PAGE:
• Then, as a group, attempt to reach some consensus about the location of the various feelings (and, of course, that consensus decision maybe that they cannot be definitively placed under one or other heading).
• If the previous activity, Welcome to Brazil’, has already been done use this opportunity to connect back to the statistics explored there surrounding the number of young people in Brazil who work and/or live on the streets. If not, raise the issue That for the 7-8 million street children in Brazil, their home is the street.
• Look again at the array of feelings on the pad, wall or table and encourage the young people to think about what life would be like for a young person their age living on the streets of Brazil. Would they feel safe or afraid? Where would their source of comfort spring from? Would their friends become their family?
• Grounding this exercise in the young people’s imaginative experience hopefully allows them to start to empathise with the lived experience of street children. It should be remembered however that it is very easy to shift from this empathy to a stereotype of street children as victims. Challenging this. it is important to stress that street children are poor children out of place and that it is these wider structural issues that often lead to the street becoming their home. Hope springs from the fact that these structures can be challenged, changed, and made to work to improve the lives of poor young people in Brazil.
• Both the wider issue of the stereotyping of street children and the importance their visibility plays in fuelling these stereotypes are explored in more depth through drama in the final activity of this series, ‘A Snatched Glance’.
Tips / Advice:
Given that this activity will involve some discussion on the young people’s home lives care should be taken to remain sensitive to the diversity of experiences within the group.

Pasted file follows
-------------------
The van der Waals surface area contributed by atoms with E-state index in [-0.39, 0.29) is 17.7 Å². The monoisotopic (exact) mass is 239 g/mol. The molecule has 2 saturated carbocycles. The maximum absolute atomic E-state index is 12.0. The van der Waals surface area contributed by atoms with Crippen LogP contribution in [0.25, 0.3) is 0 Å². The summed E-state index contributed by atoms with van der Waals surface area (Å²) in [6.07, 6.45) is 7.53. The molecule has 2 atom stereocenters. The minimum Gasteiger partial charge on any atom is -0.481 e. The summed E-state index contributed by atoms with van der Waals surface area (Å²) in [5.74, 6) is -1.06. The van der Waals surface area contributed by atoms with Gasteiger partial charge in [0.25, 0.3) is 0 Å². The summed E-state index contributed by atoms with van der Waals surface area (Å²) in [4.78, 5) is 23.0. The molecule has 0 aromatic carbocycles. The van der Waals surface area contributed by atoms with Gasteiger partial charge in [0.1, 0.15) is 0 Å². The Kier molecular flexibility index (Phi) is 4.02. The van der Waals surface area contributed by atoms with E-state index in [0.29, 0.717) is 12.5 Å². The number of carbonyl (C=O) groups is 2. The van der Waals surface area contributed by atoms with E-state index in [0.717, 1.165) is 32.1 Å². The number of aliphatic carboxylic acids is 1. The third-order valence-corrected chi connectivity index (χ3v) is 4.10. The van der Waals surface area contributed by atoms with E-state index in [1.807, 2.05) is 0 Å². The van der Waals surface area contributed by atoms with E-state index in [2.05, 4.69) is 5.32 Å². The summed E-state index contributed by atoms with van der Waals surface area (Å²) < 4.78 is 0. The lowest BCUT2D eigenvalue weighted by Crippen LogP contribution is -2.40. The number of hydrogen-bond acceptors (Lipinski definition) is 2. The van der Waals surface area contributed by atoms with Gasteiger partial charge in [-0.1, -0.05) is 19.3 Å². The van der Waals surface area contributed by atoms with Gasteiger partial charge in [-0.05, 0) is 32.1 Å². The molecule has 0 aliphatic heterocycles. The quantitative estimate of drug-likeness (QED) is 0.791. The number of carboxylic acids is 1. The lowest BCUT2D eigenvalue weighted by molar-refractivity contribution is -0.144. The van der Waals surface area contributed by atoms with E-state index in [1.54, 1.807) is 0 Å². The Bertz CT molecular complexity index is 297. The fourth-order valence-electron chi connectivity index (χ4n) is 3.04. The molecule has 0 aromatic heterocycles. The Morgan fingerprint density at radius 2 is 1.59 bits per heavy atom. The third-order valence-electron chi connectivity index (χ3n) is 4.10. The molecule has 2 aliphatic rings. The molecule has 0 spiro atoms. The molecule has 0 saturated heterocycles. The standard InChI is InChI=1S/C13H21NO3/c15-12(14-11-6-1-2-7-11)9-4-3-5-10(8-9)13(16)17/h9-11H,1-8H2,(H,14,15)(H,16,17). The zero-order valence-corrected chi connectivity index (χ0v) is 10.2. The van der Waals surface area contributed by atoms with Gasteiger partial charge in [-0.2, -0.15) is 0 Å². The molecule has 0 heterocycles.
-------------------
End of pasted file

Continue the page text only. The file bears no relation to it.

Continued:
Activity 3 - A Snatched Glance
Aim: To examine the stereotypes associated with street children and consider our connection to their lives and how we might respond.
• Act out the short drama on the A Snatched Glance Script’ template.
• Ask the group what stereotyping is / means.
• Use this as a prompt for discussion. In this sketch the street boy clearly stereotypes the man and the man stereotypes the street boy. Ask the young people to think about these stereotypes: what assumptions are made about the street boy and about the man?
• Suggest to the young people that for both the man and the boy, in the eyes of the other, their position in society is framed as a personal choice. If the earlier activity ‘Welcome to Brazil’ has already been z done remind the young people that street children are largely a consequence of poverty and gross wealth inequality. If these issues have not previously been explored, raise the issue of structural poverty with the young people.
• Re-read the story again and ask the young people to reflect upon the second boy’s comments at its close about the connection between the street boy and the man. In what ways are we connected to the lives of street children? How might we act to improve their experience of living on the street?
For full details and details of resources see the BB Company Section Discoverer Pro Pack, Community, International H1